The techniques employed by viruses to avoid detection by antivirus scanners are becoming increasingly advanced. One technique commonly used by viruses to evade detection is polymorphism. The level of polymorphism in a virus indicates its ability to create different forms of itself. The use of junk instructions is a common technique to increase the level of polymorphism in a virus. Junk instructions are machine code instructions with no other function than to alter the appearance of a virus. Junk instructions do not contribute to the function of the virus, only the form.
This master thesis focuses on the problem of separating junk instructions from nonjunk instructions in computer viruses. To assail the problem, a junk instruction detection (JID) framework has been developed, capable of detecting junk in viruses created for the Intel IA-32 Architecture R (x86). JID relies on the static instruction information produced by a disassembler. Static instruction information describes the static information found in an instruction: the number of input/output operands and their accesses. Because JID only depends on the static instruction information, JID can possible be ported to other processor architectures. As long as there exist a disassembler for the architecture capable of producing static instruction information, JID is portable.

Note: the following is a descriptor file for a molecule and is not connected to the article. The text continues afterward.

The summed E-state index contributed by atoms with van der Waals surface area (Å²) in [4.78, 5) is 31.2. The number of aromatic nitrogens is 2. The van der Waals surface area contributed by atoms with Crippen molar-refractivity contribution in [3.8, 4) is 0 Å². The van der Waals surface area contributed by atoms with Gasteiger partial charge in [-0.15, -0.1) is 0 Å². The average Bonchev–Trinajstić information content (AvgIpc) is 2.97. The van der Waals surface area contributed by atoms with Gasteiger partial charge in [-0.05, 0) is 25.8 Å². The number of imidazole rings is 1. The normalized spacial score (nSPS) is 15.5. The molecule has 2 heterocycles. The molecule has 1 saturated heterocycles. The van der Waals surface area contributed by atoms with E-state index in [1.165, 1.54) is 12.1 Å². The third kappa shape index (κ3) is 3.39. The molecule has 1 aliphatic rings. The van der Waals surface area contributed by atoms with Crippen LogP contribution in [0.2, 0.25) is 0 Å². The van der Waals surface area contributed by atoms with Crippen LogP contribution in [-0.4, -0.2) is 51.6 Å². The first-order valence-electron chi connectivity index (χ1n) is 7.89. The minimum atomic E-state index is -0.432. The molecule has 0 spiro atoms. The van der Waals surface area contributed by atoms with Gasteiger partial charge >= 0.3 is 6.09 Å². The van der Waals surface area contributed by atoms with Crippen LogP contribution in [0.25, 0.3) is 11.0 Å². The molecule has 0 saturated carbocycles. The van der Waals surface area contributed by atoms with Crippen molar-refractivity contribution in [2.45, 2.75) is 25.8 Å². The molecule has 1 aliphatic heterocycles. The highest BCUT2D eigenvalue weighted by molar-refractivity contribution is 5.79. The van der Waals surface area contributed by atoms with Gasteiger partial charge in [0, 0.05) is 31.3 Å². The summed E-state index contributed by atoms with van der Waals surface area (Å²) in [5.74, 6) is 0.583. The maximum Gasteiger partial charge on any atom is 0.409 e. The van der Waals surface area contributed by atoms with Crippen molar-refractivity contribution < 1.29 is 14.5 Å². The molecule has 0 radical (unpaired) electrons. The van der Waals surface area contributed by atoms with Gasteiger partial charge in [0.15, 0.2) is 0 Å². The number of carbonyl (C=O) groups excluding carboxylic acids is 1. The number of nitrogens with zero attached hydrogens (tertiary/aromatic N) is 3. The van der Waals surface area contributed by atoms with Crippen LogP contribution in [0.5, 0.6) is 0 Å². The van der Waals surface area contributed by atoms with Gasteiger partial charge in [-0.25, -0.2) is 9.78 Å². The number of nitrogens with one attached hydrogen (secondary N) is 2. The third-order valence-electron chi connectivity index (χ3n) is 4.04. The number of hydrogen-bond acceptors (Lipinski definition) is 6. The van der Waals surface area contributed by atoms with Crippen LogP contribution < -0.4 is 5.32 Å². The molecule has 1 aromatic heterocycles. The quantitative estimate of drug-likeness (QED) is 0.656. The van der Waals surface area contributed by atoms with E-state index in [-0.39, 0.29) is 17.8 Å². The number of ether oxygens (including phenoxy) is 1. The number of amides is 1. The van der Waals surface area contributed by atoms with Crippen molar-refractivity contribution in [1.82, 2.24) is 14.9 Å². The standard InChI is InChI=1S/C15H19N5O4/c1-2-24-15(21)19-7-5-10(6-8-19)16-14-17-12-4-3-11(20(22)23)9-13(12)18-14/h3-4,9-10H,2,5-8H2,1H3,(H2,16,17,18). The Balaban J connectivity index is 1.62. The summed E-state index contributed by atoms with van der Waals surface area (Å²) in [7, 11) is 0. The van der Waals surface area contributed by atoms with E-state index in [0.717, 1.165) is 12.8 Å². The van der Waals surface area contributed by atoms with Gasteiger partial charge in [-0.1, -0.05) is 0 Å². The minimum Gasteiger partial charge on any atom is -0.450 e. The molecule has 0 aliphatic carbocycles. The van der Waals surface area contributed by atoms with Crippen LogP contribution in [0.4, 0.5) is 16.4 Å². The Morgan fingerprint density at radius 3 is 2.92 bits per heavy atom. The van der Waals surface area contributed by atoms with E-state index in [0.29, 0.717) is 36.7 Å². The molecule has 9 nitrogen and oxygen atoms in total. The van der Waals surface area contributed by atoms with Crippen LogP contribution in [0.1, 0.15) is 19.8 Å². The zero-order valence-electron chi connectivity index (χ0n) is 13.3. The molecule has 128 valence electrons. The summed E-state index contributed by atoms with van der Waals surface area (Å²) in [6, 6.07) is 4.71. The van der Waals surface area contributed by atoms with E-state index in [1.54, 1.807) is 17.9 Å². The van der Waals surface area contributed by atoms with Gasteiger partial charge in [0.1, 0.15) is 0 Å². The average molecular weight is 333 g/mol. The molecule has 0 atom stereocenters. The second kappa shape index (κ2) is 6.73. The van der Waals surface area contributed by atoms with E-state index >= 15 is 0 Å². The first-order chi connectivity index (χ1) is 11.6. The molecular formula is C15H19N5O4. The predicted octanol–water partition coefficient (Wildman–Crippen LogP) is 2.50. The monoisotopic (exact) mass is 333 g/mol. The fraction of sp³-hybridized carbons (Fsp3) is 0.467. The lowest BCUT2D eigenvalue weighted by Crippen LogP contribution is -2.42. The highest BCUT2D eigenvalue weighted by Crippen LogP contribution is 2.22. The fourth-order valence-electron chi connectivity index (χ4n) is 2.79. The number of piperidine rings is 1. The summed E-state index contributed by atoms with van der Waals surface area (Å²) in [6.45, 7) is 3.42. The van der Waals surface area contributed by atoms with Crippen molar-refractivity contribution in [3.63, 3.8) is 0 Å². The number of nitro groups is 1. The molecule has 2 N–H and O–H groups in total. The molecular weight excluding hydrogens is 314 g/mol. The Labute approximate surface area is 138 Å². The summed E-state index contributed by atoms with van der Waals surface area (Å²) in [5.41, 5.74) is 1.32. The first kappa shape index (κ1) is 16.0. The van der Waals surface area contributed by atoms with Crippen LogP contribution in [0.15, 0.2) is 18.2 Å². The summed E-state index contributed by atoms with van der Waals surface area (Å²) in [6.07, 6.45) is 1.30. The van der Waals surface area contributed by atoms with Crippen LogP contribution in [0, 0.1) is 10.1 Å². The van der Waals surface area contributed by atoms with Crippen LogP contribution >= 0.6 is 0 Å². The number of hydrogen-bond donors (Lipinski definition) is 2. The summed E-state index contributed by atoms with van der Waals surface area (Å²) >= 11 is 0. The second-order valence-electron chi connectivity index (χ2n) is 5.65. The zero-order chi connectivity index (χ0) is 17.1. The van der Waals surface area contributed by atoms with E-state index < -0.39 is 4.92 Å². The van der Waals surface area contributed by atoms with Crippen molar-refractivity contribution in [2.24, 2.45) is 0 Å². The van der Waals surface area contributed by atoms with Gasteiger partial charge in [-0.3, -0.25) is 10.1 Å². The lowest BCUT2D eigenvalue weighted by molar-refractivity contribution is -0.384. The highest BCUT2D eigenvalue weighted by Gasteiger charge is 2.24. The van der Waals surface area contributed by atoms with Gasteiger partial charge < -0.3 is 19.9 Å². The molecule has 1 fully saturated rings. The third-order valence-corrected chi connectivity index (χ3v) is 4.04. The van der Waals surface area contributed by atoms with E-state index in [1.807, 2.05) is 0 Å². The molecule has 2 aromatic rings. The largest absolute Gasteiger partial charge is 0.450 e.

The results of testing JID on polymorphic viruses are promising. Tests show that JID manages to detect junk instructions found in the polymorphic virus Zmist. It is believed that JID would work as a tool to detect and remove junk instructions from future polymorphic viruses, thus reducing the time spent analysing the virus. Additionally in this thesis, the virus Zmist is analysed as a case study, and a detection algorithm devised. The detection algorithm manages to detect 100% of the polymorphic version of Zmist, although shortcomings in the disassembler algorithm reduces this number to 94%.